CrockPot Whole Turkey Recipe

Day 324.

I did it. A whole turkey in the crock.

I am officially turkeyed out.

I was able to fit a 9.5 lb turkey into a 6.5 quart crockpot. It was a tight squeeze, and this is the absolute largest turkey you should attempt to cook----even if you have a 7 quart crockpot

The meat needs to reach 140 degrees after 3 hours of cooking on high to keep it in the "safe zone" for consumption.

"hey Steph, how'd you learn that?"

I was hoping you'd ask! I learned this by participating in a live webchat hosted by Butterball, or you can call 1-800-BUTTERBALL.

The Ingredients.

  • turkey (9.5 lbs is the MAXIMUM to fit in a 6.5 quart crockpot)
  • olive oil
  • salt
  • pepper
  • garlic powder
  • dried parsley
  • onion
  • apple (I used yellow)
  • meat thermometer (necessity, not a luxury. go get one if you need it)

The Directions.

Your turkey must be completely and totally thawed. Seriously. Call the Butterball hotline if you don't know how to do this safely.

I took a lot of the skin off. You don't have to, the skin seems to magically brown a bit in the crock, but I have weird skin issues.

Remove the neck and the bag of stuff they put inside the turkey. If you're going to use it to make stuffing or something, do that, but please don't tell me.

Pat the turkey with paper towels to dry it off.

 Rub a handful of olive oil all over the bird, inside and out. Sprinkle salt, pepper, dried parsley, and garlic powder all over and in it, and rub it around.

 If you have a secret family concoction of herbs, by all means, use it.

Peel an onion, quarter it, and shove inside. Core an apple and do the same.

Lower the bird into your crockpot. I wanted to put it in breast-side down, but Chris and Mary (from Butterball) said not to. 

So I put it right-side up.

Cover. Cook on high for 3 hours, then check the internal temperature. 

You need the turkey to register at least 140 degrees.

Cover again and cook on high for another few hours. 

I needed to leave the house, and this turkey cooked on high for a bit over 5 hours.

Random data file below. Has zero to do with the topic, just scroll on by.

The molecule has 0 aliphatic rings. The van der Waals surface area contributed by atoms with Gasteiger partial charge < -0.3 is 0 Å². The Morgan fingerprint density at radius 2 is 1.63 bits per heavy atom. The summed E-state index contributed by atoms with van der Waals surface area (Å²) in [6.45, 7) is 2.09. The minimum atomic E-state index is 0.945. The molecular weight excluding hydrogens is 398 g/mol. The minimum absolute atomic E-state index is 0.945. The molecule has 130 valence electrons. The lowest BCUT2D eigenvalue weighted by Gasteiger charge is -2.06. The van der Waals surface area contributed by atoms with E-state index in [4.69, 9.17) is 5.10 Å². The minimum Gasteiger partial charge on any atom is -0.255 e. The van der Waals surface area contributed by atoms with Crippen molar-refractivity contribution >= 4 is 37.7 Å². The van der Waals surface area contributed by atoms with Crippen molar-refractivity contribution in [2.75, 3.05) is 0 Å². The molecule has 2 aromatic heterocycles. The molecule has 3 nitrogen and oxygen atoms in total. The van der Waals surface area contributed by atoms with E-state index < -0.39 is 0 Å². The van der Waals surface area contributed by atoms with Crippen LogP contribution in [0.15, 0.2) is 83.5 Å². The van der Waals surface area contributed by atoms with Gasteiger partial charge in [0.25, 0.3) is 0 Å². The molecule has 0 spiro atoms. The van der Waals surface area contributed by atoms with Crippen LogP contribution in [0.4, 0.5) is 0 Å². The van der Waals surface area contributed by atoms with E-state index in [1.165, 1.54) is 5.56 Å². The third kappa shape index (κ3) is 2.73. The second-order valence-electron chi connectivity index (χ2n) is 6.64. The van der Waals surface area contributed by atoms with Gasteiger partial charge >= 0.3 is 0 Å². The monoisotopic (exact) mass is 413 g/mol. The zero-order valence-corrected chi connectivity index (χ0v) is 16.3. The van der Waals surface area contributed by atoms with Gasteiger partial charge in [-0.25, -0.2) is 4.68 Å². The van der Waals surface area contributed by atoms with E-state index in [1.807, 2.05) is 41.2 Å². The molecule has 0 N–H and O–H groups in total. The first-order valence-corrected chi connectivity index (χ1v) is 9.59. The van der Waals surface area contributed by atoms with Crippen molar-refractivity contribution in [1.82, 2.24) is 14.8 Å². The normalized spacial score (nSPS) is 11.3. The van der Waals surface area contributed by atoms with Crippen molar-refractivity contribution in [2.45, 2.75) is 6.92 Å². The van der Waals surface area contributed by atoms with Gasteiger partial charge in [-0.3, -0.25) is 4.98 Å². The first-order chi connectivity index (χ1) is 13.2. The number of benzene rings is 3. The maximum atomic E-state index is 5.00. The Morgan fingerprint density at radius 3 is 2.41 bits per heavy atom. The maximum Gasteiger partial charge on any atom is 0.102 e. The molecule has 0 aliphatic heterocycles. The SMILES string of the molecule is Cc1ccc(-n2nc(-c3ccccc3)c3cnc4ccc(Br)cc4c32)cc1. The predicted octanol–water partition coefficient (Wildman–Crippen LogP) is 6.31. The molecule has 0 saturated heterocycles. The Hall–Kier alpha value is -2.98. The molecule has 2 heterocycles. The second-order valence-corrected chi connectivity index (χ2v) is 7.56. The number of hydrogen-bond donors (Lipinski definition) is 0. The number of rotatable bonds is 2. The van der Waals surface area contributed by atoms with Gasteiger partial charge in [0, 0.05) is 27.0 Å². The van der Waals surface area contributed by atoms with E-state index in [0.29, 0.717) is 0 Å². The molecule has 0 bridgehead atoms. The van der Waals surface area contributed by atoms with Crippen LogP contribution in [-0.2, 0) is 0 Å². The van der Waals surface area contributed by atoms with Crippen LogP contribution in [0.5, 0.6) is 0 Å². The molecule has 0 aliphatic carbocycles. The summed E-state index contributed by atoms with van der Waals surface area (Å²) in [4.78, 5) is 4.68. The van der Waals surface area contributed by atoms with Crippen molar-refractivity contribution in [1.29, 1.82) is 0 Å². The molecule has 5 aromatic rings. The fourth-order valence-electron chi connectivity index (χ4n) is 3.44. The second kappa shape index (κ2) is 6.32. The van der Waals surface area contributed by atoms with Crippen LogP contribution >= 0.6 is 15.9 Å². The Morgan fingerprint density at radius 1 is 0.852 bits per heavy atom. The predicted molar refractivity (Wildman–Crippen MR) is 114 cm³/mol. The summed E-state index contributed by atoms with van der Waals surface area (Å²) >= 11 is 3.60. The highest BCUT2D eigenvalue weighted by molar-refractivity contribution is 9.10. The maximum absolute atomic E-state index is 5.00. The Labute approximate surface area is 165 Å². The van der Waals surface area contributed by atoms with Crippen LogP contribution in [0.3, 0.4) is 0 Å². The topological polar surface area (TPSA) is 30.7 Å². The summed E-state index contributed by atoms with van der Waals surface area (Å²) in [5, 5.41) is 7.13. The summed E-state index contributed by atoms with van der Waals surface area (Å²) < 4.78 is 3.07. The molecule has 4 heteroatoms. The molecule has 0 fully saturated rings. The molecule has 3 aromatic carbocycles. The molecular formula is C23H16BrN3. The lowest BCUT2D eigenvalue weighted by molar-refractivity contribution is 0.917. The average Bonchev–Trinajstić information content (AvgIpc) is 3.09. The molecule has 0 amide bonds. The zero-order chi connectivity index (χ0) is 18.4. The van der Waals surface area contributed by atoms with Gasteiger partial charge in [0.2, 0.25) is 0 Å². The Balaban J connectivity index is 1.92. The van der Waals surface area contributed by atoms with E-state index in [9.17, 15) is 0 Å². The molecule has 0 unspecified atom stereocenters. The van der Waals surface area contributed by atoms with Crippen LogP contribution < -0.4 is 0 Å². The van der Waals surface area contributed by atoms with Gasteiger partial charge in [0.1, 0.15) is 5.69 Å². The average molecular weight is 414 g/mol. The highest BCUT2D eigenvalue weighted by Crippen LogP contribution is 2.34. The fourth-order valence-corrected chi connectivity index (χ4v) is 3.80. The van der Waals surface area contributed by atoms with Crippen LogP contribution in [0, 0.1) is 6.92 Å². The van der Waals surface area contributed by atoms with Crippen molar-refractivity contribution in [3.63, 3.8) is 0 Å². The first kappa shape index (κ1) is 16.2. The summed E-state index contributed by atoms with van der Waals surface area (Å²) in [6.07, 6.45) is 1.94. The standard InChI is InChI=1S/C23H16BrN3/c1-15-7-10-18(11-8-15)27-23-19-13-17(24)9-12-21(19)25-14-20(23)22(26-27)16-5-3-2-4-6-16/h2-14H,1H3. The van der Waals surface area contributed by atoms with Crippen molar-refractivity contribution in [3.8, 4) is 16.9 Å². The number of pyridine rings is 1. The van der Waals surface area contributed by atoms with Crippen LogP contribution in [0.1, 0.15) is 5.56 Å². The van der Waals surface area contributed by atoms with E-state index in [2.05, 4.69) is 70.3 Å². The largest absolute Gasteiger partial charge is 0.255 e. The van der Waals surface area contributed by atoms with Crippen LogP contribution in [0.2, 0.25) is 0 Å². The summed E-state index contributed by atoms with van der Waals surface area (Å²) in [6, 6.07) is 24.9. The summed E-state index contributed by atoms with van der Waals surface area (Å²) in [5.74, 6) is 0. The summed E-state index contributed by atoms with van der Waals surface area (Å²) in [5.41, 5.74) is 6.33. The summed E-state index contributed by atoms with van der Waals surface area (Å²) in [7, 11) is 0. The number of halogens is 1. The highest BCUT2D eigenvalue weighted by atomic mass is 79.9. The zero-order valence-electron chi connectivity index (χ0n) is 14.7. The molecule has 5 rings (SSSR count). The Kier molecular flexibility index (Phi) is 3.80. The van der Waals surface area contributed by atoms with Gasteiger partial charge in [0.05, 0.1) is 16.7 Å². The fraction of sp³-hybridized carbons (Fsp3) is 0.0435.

Check the internal temp again in a few places. It should be 170 degrees or higher. 

You can certainly cook it longer if needed, or keep it on warm until you are ready to carve.

CAREFULLY remove turkey from crockpot

The edges will have browned nicely. If you'd like, you can broil the top for a few minutes in the oven--put the turkey in a roasting pan, don't use the crock. 

I tried this, and was pleased with how the turkey looked afterwards. I broiled for about 7 minutes.

Let sit for 15-20 minutes before carving.

The Verdict.

I'm so happy this worked. 

I feel.... relieved. Like my shoulders have lost a lot of tension, which is weird, but I must have been worrying about this sub-consciously for a while or something.

My kids didn't eat it. They had no interest. I gave them frozen corn and barbecued beans from a can.

My parents ate a bunch, and so did Adam.

I had a turkey sandwich around 9pm.
CrockPot Turkey Breast Recipe
CrockPot Creamed Corn
CrockPot Mashed Potatoes with Cream Cheese and Sour Cream
CrockPot Cornbread Stuffing
CrockPot Traditional Stuffing
lots more CrockPot Holiday(ish) Food

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Posted by: Stephanie O'Dea | A Year of Slow Cooking at November 19, 2008

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What they say about this article

  1. Steph, What are you going to eat on Thanksgiving? You must be tired of all this holiday food. The turkey looks great Congratulations! Love your blog. Happy Thanksgiving, I am thankful for this blog.

  2. Do you think you could do this with just a turkey breast by reducing the cook time?